Rowley emphasizes several points: young Deaf students in mainstreamed settings are often isolated without full access to language, culture and social opportunities. Interpreters may be the only persons with  knowledge of Deaf culture and ASL, yet many interpreters do not have a clear understanding of the scope of their roles. In fact, Interpreter Training Programs often put their students in educational settings as internships, giving the message that this is an appropriate place in which to start their careers. Rowley disagrees and sees it as a place for experienced interpreters with many years of experience.

She recommends interpreters partner with members of the Deaf Community and educators of Deaf children to give Deaf children the best, most supported start.

 

A Social Justice Framework for Interpreting — From Deaf Eyes on Interpreting

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This is the eleventh installment featuring highlights from the 20 chapters in the new book, Deaf Eyes on Interpreting, edited by Thomas K. Holcomb and David H. Smith, which was recently released by Gallaudet University Press.

This chapter continues to explore the theme of interpreting issues related to Deaf academics. In their chapter, “Case Studies of International Conferences: A Social Justice Framework for Interpreting,” co-authors Patrick Boudreault and Genie Gertz provide an analysis of events that transpired at two international conferences. At both conferences, the Deaf people in attendance were frustrated with their limited access to participate in the conference proceedings. Because of this, they prepared formal documents outlining their concerns with the goal of identifying problem areas and solutions for increasing equality and access in future conference spaces. Using the social justice framework, Patrick and Genie examine these two documents with a focus on how interpreters can work closely together with Deaf people to ensure equality in multilingual spaces. They discuss the role and position of the interpreter, dynamics and power structures, and provide an action plan for getting interpreters to adopt a social justice framework.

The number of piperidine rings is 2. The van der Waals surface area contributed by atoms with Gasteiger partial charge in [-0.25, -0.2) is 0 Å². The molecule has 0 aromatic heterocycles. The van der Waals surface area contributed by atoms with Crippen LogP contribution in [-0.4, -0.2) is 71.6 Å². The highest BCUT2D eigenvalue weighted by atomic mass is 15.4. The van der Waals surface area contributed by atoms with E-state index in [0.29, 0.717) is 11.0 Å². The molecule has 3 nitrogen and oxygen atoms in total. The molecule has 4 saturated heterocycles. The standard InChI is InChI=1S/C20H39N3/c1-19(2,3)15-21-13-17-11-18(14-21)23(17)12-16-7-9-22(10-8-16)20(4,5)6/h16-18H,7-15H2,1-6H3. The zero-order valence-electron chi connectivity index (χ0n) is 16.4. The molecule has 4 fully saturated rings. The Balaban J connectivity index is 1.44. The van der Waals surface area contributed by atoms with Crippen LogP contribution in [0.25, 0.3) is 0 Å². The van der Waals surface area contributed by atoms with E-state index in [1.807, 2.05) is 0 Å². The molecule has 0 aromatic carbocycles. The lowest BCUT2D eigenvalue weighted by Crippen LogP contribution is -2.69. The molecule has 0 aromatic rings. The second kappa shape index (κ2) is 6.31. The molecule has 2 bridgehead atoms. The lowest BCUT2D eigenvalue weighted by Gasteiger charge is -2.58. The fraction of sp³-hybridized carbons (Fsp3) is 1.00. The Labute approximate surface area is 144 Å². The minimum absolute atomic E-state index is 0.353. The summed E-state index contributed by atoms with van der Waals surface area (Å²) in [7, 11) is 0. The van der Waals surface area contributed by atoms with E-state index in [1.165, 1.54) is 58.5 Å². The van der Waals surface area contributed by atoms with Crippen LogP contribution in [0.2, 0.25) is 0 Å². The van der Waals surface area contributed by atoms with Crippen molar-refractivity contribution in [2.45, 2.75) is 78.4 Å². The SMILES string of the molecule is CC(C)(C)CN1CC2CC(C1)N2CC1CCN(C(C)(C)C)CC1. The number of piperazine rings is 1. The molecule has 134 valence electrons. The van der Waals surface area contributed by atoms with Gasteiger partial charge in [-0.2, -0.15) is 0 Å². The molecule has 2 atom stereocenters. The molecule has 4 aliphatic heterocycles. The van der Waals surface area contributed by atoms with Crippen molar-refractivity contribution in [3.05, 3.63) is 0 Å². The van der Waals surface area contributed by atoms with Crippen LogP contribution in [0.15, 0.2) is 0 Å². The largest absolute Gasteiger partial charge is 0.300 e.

Higher Education: Higher Expectations and More Complex Roles for Interpreters — From Deaf Eyes on Interpreting

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This is the ninth weekly installment featuring highlights from the 20 chapters in the new book, Deaf Eyes on Interpreting, edited by Thomas K. Holcomb and David H. Smith, which is scheduled to be released in June by Gallaudet University Press.